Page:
The avatar of Skoraeus was said to resemble large, bulky stone giant with granite skin. In stone giant art he is typically depicted as being twice as tall as any stone giant. This race's art most often depicted his hands, with one holding a chisel and the other a hammer. Though the most prevalent depiction of him was as a statue or a relief, the largest within any given tribe's cave.
In the World Axis cosmology, Skoraeus had no realm of his own and instead simply wandered across the vast mountain regions of the Elemental Chaos. Likewise, in the World Tree cosmology he had no fixed residence and instead wandered the mountains of Jotunheim. Preferably the roots of those mountains and the caves that lurked within them.
Skoraeus was a very dour and expressionless loner. In many giant legends he was said to sat on the sidelines while his other siblings schemed or fought, acting as both an observer and a confidant to all parties. In some legends, he portrayed as a keeper of one secret or another that others try to either force or trick him into revealing.
Giant legends say that Skoraeus taught his siblings many secrets. In particular, they said that he taught Surtur the secrets of smelting, then later taught Thrym the art of enchanting old weapons with magic runes when Surtur refused to forge him new weapons. The legends then went on to say that he crafted the spears that Hiatea would use to complete her ten legendary tasks and that he aided Stronmaus in his defeat of a tarrasque by indicating where the chain-tunnels he needed to drag the beast down were located.
Unlike many of his other siblings, Skoraeus was generally disinterested in the affairs of mortal Jotunbrud outside of his own patron race, the stone giants. Prior to the Second Sundering he often intervened in their affairs, but would only rarely dispatch an avatar to Toril. He preferred to exercise his influence through omens in the form of natural wonders - such as brightly colored rocks, sparking fountains, strange stalactite patterns, or even through underground mosses and lichens.
His priests were frequently on the lookout for his omens, especially in the raw caverns of the Underdark, though they spent most of their time either meditating or creating intricate sculptures or friezes.
His followers highly valued beauty, knowledge, and secrets. They equated knowledge with power and considered secrets the ultimate form of power. They viewed the Underdark as large treasure trove of secrets just waiting to be discovered.
The priests of Skoraeus believed it was their duty to oversee the affairs of the stone giants, ensuring that they are constantly improving their artistry and pursuit of intellectual discoveries. They believed that the most certain way of ensuring this goal was isolating stone giants from all other races, even the other giant races, urging tribesmen to shun interaction with outsiders on the grounds that it might distract from their artistic pursuits. However, they tolerated individuals who could add to a tribe's mastery of craftsmanship and lore.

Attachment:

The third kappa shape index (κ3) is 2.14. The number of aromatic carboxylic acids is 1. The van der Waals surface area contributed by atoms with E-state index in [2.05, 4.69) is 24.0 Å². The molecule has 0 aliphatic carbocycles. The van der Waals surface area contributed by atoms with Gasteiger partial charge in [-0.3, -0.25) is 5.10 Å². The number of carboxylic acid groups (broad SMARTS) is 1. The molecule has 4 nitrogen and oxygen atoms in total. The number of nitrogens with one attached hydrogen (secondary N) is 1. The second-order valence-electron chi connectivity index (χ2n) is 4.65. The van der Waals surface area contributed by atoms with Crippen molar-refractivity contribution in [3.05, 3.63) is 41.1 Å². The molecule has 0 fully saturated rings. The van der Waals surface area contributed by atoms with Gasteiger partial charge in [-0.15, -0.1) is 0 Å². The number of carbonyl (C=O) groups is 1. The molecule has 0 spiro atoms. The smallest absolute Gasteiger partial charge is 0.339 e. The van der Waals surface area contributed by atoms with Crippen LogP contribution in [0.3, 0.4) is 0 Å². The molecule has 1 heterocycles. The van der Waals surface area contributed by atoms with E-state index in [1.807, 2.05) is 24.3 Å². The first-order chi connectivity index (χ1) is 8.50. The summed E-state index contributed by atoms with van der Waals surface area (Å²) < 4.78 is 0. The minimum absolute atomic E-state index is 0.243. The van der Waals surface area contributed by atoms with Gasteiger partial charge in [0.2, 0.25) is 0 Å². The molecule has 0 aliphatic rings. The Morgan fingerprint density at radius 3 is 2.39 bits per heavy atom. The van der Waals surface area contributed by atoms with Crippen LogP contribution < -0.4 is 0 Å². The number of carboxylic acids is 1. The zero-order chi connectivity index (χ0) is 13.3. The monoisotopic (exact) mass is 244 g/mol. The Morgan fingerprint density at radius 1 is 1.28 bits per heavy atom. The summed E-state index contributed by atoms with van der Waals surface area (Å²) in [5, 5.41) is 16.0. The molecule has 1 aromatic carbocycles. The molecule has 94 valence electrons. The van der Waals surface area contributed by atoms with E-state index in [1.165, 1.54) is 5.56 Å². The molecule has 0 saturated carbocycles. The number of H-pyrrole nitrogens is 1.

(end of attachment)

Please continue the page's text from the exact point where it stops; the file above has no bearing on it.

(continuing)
Customs, Rules, TaboosEdit
Those who violated the teachings of Skoraeus, even individuals whose allegiance was pledged to other deities, were required by his priests to atone for their actions through meditation. The exact length of this varied with the violation, but generally it ranged between one to five hours. Outsiders typically went through with a priest's request, while those who didn't would frequently receive loud rebukes.
Holy Days or RitualsEdit
Once every three months a priest of Skoraeus venture down into the Underdark alone, without any provisions, on a sort of vision quest. During this time, they were believed to be gifted messages and instructions by Skoraeus in the form of omens and dreams. They would typically return within four days.
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- ↑ 1.0 1.1 Rich Redman, James Wyatt (May 2001). Defenders of the Faith. (Wizards of the Coast), p. 96. ISBN 0-7869-1840-3.
- ↑ 2.0 2.1 2.2 2.3 2.4 2.5 Wizards RPG Team (2016). Volo's Guide to Monsters. (Wizards of the Coast), p. 30. ISBN 978-0786966011.
- ↑ Wizards RPG Team (2016). Volo's Guide to Monsters. (Wizards of the Coast), p. 19. ISBN 978-0786966011.
- ↑ Eric L. Boyd, Erik Mona (May 2002). Faiths and Pantheons. (Wizards of the Coast), p. 221. ISBN 0-7869-2759-3.
- ↑ Hal Maclean (May 2007). “Seven Saintly Domains”. In Erik Mona ed. Dragon #355 (Paizo Publishing, LLC), p. 26.
- ↑ 6.00 6.01 6.02 6.03 6.04 6.05 6.06 6.07 6.08 6.09 6.10 6.11 Ray Winninger (September 1995). Giantcraft. Edited by Karen S. Boomgarden. (TSR, Inc.), p. 55. ISBN 0-7869-0163-2.
- ↑ 7.0 7.1 7.2 7.3 7.4 7.5 Carl Sargent (May 1992). Monster Mythology. (TSR, Inc), p. 80. ISBN 1-5607-6362-0.
- ↑ Colin McComb (1996). On Hallowed Ground. Edited by Ray Vallese. (TSR, Inc), p. 176. ISBN 0-7869-0430-5.
- ↑ James Ward, Robert J. Kuntz (August 1980). Deities & Demigods. Edited by Lawrence Schick. (TSR, Inc.), p. 93. ISBN 0-935696-22-9.
- ↑ Frank Mentzer (January 1985). “Ay pronunseeAYshun gyd”. In Kim Mohan ed. Dragon #93 (TSR, Inc.), p. 28.
- ↑ 11.0 11.1 Bruce R. Cordell, Ed Greenwood, Chris Sims (August 2008). Forgotten Realms Campaign Guide. (Wizards of the Coast), p. 67. ISBN 978-0-7869-4924-3.
- ↑ Richard Baker, James Wyatt (March 2004). Player's Guide to Faerûn. (Wizards of the Coast), p. 160. ISBN 0-7869-3134-5.
- ↑ Wizards RPG Team (2016). Volo's Guide to Monsters. (Wizards of the Coast), p. 22. ISBN 978-0786966011.
- ↑ 14.0 14.1 14.2 14.3 Ray Winninger (September 1995). Giantcraft. Edited by Karen S. Boomgarden. (TSR, Inc.), p. 56. ISBN 0-7869-0163-2.